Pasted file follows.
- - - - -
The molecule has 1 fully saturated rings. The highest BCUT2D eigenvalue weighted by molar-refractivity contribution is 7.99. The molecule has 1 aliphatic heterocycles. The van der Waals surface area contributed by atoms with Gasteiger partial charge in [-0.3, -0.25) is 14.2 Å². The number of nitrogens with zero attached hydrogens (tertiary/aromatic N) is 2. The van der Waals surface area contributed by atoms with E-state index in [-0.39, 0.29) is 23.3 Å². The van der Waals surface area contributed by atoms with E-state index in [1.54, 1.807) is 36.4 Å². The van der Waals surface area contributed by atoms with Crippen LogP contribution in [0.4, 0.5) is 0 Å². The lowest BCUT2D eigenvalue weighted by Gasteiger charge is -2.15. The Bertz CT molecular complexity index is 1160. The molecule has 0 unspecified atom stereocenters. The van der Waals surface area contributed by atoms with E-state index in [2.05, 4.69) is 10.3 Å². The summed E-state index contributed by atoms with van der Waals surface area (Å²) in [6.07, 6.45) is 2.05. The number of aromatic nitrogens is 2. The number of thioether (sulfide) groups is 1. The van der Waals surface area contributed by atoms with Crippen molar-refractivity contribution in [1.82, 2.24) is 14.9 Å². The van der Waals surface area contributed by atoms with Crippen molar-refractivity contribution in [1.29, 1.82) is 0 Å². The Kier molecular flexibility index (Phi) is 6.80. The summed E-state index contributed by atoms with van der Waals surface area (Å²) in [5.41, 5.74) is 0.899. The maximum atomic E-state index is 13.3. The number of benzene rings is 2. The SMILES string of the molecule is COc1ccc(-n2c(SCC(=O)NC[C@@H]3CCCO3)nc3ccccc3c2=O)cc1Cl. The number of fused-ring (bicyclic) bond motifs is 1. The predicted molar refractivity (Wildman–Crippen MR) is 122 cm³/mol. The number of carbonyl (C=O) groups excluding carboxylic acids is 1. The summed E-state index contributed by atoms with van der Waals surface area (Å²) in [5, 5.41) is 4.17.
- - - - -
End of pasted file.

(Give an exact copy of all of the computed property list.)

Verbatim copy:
The molecule has 1 fully saturated rings. The highest BCUT2D eigenvalue weighted by molar-refractivity contribution is 7.99. The molecule has 1 aliphatic heterocycles. The van der Waals surface area contributed by atoms with Gasteiger partial charge in [-0.3, -0.25) is 14.2 Å². The number of nitrogens with zero attached hydrogens (tertiary/aromatic N) is 2. The van der Waals surface area contributed by atoms with E-state index in [-0.39, 0.29) is 23.3 Å². The van der Waals surface area contributed by atoms with E-state index in [1.54, 1.807) is 36.4 Å². The van der Waals surface area contributed by atoms with Crippen LogP contribution in [0.4, 0.5) is 0 Å². The lowest BCUT2D eigenvalue weighted by Gasteiger charge is -2.15. The Bertz CT molecular complexity index is 1160. The molecule has 0 unspecified atom stereocenters. The van der Waals surface area contributed by atoms with E-state index in [2.05, 4.69) is 10.3 Å². The summed E-state index contributed by atoms with van der Waals surface area (Å²) in [6.07, 6.45) is 2.05. The number of aromatic nitrogens is 2. The number of thioether (sulfide) groups is 1. The van der Waals surface area contributed by atoms with Crippen molar-refractivity contribution in [1.82, 2.24) is 14.9 Å². The van der Waals surface area contributed by atoms with Crippen molar-refractivity contribution in [1.29, 1.82) is 0 Å². The Kier molecular flexibility index (Phi) is 6.80. The summed E-state index contributed by atoms with van der Waals surface area (Å²) in [5.41, 5.74) is 0.899. The maximum atomic E-state index is 13.3. The number of benzene rings is 2. The SMILES string of the molecule is COc1ccc(-n2c(SCC(=O)NC[C@@H]3CCCO3)nc3ccccc3c2=O)cc1Cl. The number of fused-ring (bicyclic) bond motifs is 1. The predicted molar refractivity (Wildman–Crippen MR) is 122 cm³/mol. The number of carbonyl (C=O) groups excluding carboxylic acids is 1. The summed E-state index contributed by atoms with van der Waals surface area (Å²) in [5, 5.41) is 4.17.